House Hunting Do’s and Don’ts

Part 4 – House Hunting Do’s and Dont’s

Ask yourself what is really important and then have the courage to build your life
 around your answer
 ~ The Reset

You’ve made it through the first steps of saving your deposit, setting your budget and getting your preapproval. Now comes a huge step – house hunting!

The team at First Choice Home Loans are dedicated to making sure the biggest investment you make in your life doesn’t leave you with buyer’s remorse (yep, it’s a real thing and unfortunately, real estate is not returnable, not refundable and you can’t get a store credit). With that in mind, here are a few key elements to house hunting for that perfect home and finding your happily ever after.

Have an idea what you’re looking for. How many bedrooms? How many bathrooms?  What about land size? Do you need side access? The list truly can go on and on but, once you have an idea, you can inspect homes and compare apples with apples. Why not take our checklist with you.

We know most of you aren’t tradies or building inspectors, but at the first viewing (which will establish whether there will be a second or third), there are a few small things you can do on your own.

  • Run a few taps. What’s the water pressure like? Does the hot water work?
  • Check for cracks in the walls. How old is the house and what is the foundation?
  • Can you see any water internal damage anywhere?
  • What about the roof? Does it look reasonable from the ground? (Please don’t go climbing ladders. Leave that to the professionals!) Can you see any rust or holes? Does it look solid or starting to sag?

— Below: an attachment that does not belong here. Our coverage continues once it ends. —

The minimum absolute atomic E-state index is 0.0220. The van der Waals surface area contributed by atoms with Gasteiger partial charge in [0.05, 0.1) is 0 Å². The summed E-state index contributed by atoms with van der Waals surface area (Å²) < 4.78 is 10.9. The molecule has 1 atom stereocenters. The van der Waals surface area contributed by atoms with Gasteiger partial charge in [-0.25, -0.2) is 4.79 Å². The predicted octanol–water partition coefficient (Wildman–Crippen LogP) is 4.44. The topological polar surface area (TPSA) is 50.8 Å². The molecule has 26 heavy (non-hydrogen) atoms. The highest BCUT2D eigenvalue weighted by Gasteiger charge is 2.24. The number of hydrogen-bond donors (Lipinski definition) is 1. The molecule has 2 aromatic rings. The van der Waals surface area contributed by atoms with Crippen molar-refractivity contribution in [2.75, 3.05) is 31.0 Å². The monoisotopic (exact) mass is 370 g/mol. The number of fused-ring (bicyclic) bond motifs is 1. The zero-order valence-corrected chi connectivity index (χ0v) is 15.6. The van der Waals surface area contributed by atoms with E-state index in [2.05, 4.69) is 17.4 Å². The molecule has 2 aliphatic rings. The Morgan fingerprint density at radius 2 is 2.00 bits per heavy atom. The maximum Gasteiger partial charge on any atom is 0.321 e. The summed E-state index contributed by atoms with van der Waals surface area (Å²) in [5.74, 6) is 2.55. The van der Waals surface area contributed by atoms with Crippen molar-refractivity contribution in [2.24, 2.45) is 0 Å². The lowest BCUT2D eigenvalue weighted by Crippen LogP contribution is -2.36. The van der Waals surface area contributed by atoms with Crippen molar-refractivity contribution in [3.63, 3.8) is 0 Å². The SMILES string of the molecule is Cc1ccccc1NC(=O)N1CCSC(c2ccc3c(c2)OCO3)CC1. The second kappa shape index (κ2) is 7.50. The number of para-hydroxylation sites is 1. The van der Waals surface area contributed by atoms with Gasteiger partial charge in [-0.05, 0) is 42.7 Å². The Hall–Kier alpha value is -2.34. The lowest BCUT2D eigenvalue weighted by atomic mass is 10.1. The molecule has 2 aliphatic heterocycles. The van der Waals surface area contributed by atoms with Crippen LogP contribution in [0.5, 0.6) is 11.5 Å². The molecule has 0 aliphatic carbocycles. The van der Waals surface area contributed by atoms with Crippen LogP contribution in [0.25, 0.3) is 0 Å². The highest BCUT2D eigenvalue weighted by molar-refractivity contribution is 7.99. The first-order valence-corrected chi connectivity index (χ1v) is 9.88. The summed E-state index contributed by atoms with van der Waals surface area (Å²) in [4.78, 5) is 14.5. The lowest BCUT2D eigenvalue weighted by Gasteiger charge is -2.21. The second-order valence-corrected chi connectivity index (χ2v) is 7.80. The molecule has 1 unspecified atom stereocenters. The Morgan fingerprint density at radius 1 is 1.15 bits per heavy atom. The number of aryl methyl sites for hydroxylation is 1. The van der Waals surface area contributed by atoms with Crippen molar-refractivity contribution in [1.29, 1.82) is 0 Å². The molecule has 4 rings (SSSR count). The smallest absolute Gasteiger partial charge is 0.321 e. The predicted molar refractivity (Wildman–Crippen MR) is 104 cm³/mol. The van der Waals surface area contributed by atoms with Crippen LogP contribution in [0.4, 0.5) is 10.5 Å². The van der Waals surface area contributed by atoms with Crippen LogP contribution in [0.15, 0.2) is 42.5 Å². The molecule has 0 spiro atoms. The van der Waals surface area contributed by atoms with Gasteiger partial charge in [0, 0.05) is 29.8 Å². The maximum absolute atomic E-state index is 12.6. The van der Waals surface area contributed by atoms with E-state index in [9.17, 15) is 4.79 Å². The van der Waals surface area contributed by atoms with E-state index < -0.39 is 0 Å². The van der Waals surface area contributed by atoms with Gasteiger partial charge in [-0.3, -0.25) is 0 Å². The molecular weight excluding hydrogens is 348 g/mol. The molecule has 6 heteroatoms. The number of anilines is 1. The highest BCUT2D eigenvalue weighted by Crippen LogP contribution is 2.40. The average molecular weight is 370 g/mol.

• Here’s one most people forget about – fences! Does the property even have them? Are they in good repair?

Does the property tick your boxes? You have your wishlist, you have your checklist. Now is not the time to fall in love with a property the size of Finland, when really what you want is something with a small garden and a courtyard, all because it has a 6 burner stovetop. Get the idea? If the property you’re looking for needs to be move in ready/nothing to do and not a project home, be mindful of the natural light coming into the home.  Natural light promotes health and vitality, not to mention cuts down on the electricity bills. If it’s a project home, no problem. More light, bigger windows etc. can be part of your grand plan.

Research the area. Are you happy with its location? Perhaps visit the property at a few different times. Any change in traffic flow or noise levels? Hopefully, the area has a low crime rate. Are there any concerns regarding the surrounding areas? Maybe there’s a larger building nearby that will shadow your property Perhaps research any environmental hazards such as risk of bushfires, floods, cyclones and earthquakes. Not only will all these things impact your quality of life, they could also impact your insurance premiums and piggy bank.  

Is the property close enough to facilities for you?  This is still crucial whether you choose rural or residential.  Wherever you next choose to call home, you need to be comfortable with the distances required to get to the facilities that are important to you and your family. If you have children, surely you’d like their school close by or if you live out of town a bus stop to get them there safely. A park or playground might be nice too if a big yard isn’t on your list of wants. How far away are the shops? Whether it’s a 10 minute drive or a 10 minute walk, you really need to be ok with it.